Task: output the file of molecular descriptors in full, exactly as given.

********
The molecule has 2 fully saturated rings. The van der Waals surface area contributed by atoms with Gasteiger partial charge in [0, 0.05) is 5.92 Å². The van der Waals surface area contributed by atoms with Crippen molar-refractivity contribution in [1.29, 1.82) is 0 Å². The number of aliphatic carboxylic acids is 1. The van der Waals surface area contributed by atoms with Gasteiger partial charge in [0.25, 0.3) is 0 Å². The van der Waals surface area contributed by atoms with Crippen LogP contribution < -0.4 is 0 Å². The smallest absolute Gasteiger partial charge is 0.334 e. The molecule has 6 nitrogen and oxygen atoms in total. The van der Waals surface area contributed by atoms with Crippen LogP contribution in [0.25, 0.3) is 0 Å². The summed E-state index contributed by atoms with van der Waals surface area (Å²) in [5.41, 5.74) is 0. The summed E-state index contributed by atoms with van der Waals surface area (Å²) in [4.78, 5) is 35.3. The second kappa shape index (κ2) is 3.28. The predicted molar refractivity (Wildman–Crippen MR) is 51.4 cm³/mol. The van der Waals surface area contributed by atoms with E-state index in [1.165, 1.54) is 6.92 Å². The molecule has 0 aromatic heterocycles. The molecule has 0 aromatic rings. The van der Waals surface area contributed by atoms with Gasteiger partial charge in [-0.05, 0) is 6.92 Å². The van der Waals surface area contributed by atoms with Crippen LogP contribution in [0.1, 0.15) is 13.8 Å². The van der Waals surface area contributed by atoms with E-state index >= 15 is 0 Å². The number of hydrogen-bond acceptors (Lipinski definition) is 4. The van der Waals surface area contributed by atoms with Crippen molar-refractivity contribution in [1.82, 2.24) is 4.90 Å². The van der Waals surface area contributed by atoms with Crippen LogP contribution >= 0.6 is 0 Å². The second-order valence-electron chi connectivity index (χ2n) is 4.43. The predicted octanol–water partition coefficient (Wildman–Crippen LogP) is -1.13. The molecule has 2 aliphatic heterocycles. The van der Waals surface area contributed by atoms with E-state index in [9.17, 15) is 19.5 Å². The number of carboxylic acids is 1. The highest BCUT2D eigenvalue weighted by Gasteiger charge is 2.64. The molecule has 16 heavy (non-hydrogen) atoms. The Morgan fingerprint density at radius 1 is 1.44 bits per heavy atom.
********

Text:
The molecule has 2 fully saturated rings. The van der Waals surface area contributed by atoms with Gasteiger partial charge in [0, 0.05) is 5.92 Å². The van der Waals surface area contributed by atoms with Crippen molar-refractivity contribution in [1.29, 1.82) is 0 Å². The number of aliphatic carboxylic acids is 1. The van der Waals surface area contributed by atoms with Gasteiger partial charge in [0.25, 0.3) is 0 Å². The van der Waals surface area contributed by atoms with Crippen LogP contribution < -0.4 is 0 Å². The smallest absolute Gasteiger partial charge is 0.334 e. The molecule has 6 nitrogen and oxygen atoms in total. The van der Waals surface area contributed by atoms with Crippen LogP contribution in [0.25, 0.3) is 0 Å². The summed E-state index contributed by atoms with van der Waals surface area (Å²) in [5.41, 5.74) is 0. The summed E-state index contributed by atoms with van der Waals surface area (Å²) in [4.78, 5) is 35.3. The second kappa shape index (κ2) is 3.28. The predicted molar refractivity (Wildman–Crippen MR) is 51.4 cm³/mol. The van der Waals surface area contributed by atoms with E-state index in [1.165, 1.54) is 6.92 Å². The molecule has 0 aromatic heterocycles. The molecule has 0 aromatic rings. The van der Waals surface area contributed by atoms with Gasteiger partial charge in [-0.05, 0) is 6.92 Å². The van der Waals surface area contributed by atoms with Crippen LogP contribution in [0.1, 0.15) is 13.8 Å². The van der Waals surface area contributed by atoms with E-state index >= 15 is 0 Å². The number of hydrogen-bond acceptors (Lipinski definition) is 4. The van der Waals surface area contributed by atoms with Crippen molar-refractivity contribution in [1.82, 2.24) is 4.90 Å². The van der Waals surface area contributed by atoms with Crippen LogP contribution >= 0.6 is 0 Å². The second-order valence-electron chi connectivity index (χ2n) is 4.43. The predicted octanol–water partition coefficient (Wildman–Crippen LogP) is -1.13. The molecule has 2 aliphatic heterocycles. The van der Waals surface area contributed by atoms with E-state index in [9.17, 15) is 19.5 Å². The number of carboxylic acids is 1. The highest BCUT2D eigenvalue weighted by Gasteiger charge is 2.64. The molecule has 16 heavy (non-hydrogen) atoms. The Morgan fingerprint density at radius 1 is 1.44 bits per heavy atom.